There is room in the opposition for more than one philosophy. Going forward, every faction of American politics should be about minimizing, checking and balancing, the damage that Trump is inflicting.

Monday, August 7, 2017

Revelation Outline

I. Introduction (1:1-8)
II. The Vision of Christ: “the things which you have seen” (1:9-20)
III. Letters to the Churches: “the things which are” (2:1-3:22)
IV. Further Visions: “the things after these things.”
  A. The Seven Seals
    i. The Heavenly Throneroom (4:1-5:14)
    ii. The First Six Seals (6:1-17)
    iii. Interludes:
      The sealing of the 144,000 (7:1-8)
      The multitude of the saved in the Throneroom (7:9-17)
  B. The Seventh Seal: Seven Trumpets
    i. The Seventh Seal (8:1,2)
    ii. The First Six Trumpets (8:3-9:21)
    iii. Interludes:
      The Angel and the Little Scroll (10:1-11)
      The Two Witnesses (11:1-13)
  C. The Seventh Trumpet: Seven Bowls of God’s Wrath
    i. The Seventh Trumpet (11:14-18)
    ii.Interludes: Visions of the Cosmic Conlict
      The Woman and the Dragon (11:19-12:17)
      The Beasts from the Sea and the Land (13:1-18)
      Visions of Salvation and Judgment (14:1-20)
    iii. The Bowls of God’s Wrath (15:1-16:21)
  D. Three Further Visions
    i. The Judgment of Babylon (17:1-19:10)
    ii. The Defeat of God’s Enemies (19:11-21:8)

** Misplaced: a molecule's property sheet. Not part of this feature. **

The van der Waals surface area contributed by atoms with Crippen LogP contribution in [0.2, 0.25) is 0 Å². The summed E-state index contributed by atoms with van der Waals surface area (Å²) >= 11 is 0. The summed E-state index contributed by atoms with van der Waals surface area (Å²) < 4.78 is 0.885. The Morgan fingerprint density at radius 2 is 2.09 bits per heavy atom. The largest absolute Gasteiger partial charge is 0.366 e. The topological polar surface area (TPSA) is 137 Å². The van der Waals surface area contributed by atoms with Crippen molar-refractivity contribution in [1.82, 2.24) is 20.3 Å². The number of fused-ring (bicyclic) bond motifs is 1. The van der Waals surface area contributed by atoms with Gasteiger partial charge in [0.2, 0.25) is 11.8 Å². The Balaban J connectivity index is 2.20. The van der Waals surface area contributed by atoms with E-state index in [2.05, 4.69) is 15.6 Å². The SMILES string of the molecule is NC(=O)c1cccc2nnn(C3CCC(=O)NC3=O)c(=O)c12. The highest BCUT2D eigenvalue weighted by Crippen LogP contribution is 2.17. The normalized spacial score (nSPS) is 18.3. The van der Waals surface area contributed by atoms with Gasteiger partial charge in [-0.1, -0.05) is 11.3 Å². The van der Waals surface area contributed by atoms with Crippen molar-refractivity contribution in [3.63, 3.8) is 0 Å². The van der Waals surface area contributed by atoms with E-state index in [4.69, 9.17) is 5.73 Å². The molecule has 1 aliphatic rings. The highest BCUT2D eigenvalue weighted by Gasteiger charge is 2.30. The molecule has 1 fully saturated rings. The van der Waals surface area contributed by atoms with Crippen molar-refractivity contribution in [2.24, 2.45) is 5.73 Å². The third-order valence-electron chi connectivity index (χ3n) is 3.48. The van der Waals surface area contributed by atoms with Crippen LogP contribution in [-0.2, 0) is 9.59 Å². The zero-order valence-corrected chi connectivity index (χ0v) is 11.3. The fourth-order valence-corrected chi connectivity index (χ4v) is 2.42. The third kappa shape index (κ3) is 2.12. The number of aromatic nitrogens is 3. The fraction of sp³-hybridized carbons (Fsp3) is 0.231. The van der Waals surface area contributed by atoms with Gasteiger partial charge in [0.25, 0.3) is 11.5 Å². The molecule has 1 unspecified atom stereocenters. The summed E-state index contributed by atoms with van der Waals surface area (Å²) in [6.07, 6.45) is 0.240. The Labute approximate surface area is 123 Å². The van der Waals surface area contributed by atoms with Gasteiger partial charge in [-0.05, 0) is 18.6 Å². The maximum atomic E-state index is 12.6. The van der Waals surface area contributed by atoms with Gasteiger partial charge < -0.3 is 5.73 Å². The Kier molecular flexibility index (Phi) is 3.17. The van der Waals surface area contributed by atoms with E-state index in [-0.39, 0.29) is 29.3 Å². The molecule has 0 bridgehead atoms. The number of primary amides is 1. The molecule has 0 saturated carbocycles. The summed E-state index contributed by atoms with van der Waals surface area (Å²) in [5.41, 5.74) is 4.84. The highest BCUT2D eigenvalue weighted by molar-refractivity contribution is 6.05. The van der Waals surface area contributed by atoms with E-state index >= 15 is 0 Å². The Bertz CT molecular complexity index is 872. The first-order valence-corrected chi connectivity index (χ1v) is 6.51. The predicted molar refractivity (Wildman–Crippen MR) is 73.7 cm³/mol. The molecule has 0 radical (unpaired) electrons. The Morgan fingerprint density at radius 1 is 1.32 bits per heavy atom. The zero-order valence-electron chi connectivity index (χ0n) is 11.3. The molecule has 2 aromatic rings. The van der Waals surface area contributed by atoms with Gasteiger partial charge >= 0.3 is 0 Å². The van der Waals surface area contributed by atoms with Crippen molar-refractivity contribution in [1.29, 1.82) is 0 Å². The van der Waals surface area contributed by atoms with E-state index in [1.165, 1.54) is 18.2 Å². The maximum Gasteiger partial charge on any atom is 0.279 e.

iii. The New Jerusalem (21:9-22:9)
V. Epilogue (22:10-21)

Tuesday, July 25, 2017

3 John

In 3 John we see another pervasive problem in the church. Whereas 2 John warned us to reject false teachers, 3 John exhorts us not to isolate ourselves. It is an appropriate companion piece, because that is the most common overcorrection churches fall into in trying avoid false teachers.

There are too many churches that, in an effort to stay true to the way they understand Scripture, won’t associate with other churches. The slightest of doctrinal disagreement has them branding others as heretics and non-believers. For John, there was a core doctrine that mattered. As long as churches embrace the apostolic doctrines on Jesus and the Gospel, they should be seen as partners in God’s mission. Sometimes, though, more than mere doctrinal issues are in play.

John speaks against a bad leader named Diotrephes. He appears to be like so many bad leaders, hungry for power and influence, and he refuses to support outside leaders or any other men who might, unintentionally even, win the admiration of his flock. Just as we individual believers are not meant to live in isolation, but in community with other followers of Christ, so too are local churches not to isolate themselves.